ALMOST £1 billion of emergency support is set to have been pumped into ScotRail and Caledonian Sleeper services by March next year.

Transport Secretary Michael Matheson said a further Emergency Measures Agreement (EMA) is being drawn up to protect staff and rail services. 

Emergency funding was introduced in April 2020 after the coronavirus lockdown resulted in passenger numbers plummeting. 

It was initially put in place for six months but was later extended as restrictions continued. 

Giving evidence to Holyrood's Rural Economy and Connectivity Committee, Mr Matheson said plans are being put in place to extend emergency funding until March 2022.

He said: "We are taking forward work to put in place a further EMA for both the Caledonian Sleeper and also for the ScotRail franchise. 

"We intend to take those EMAs forward to the end of the franchise period in March 2022, and we're presently drawing that case together to put to the Finance Secretary.

"The final figures on that are still to be finalised at this stage."

Mr Matheson said around £452 million in additional support has already been provided since March last year.

He added: "I would expect, broadly, a similar level of support being required for the remaining year through to March 2022.

"The significant challenge in being able to give you more specific figures around this is that one of the things we do hope will happen later this year is that we will start to see a recovery and a return to the use of public transport at a level which is significantly higher than we have had over the last year.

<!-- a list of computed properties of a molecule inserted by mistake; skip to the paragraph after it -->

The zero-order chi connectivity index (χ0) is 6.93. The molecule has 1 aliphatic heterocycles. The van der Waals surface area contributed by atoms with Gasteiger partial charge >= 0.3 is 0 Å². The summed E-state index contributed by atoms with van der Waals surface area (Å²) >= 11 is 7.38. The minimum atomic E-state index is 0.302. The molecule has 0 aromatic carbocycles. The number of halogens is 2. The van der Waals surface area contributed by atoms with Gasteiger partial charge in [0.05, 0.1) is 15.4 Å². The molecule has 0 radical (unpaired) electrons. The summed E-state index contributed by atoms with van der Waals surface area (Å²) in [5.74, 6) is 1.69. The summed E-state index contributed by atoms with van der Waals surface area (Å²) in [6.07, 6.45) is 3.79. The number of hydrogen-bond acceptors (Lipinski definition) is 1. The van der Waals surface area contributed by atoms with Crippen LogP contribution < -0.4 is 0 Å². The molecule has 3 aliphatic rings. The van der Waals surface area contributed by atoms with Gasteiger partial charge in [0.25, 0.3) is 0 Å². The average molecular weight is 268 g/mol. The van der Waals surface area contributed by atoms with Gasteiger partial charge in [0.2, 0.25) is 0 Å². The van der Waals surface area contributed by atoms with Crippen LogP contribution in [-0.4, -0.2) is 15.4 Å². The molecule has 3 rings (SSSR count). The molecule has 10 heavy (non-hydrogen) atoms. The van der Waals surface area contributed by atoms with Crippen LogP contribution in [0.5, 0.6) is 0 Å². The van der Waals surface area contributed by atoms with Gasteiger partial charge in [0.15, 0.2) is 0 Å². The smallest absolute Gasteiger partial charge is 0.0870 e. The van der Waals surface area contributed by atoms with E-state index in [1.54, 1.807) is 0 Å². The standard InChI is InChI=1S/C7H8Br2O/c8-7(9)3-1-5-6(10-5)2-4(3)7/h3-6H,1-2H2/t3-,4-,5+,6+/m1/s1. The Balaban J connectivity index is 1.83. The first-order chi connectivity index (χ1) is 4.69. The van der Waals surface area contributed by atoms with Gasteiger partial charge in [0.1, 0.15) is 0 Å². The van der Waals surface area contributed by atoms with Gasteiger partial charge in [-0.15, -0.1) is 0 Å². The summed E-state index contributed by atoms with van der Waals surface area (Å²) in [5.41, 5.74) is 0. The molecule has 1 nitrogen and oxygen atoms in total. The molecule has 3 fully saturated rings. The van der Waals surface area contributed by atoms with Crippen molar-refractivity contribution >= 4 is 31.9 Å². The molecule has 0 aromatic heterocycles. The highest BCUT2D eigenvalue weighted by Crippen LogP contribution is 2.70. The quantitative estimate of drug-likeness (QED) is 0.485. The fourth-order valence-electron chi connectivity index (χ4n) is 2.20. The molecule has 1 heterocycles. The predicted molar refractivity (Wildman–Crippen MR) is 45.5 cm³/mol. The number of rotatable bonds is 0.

"And therefore there is a possibility of further revenue returns to be achieved. 

"However at this stage it is difficult to predict what that will be."

He said the EMA will protect staff and ensure travellers have access to rail services. 

Officials confirmed the extra money means Scotland's railways are costing between £1.3 and £1.4 billion a year to run. 

Bill Reeve, director of rail at the Scottish Government, said the extent of additional subsidy depends on the rate at which passengers can return. 

He said the additional money fills in the gap caused by the missing passenger revenue.

ScotRail bosses previously said the agreement provides value for money as the level of support reduces in line with any increase in rail revenues.

Mr Matheson said he will set out the longer term future of Scotland's rail services later this month. 

The 10-year ScotRail franchise with Dutch-owned firm Abellio is due to end three years early in March 2022. 

There have been calls to bring it into public hands. 

Mr Matheson said he is in favour of a "public sector-controlled railway" and that the franchise system is "broken".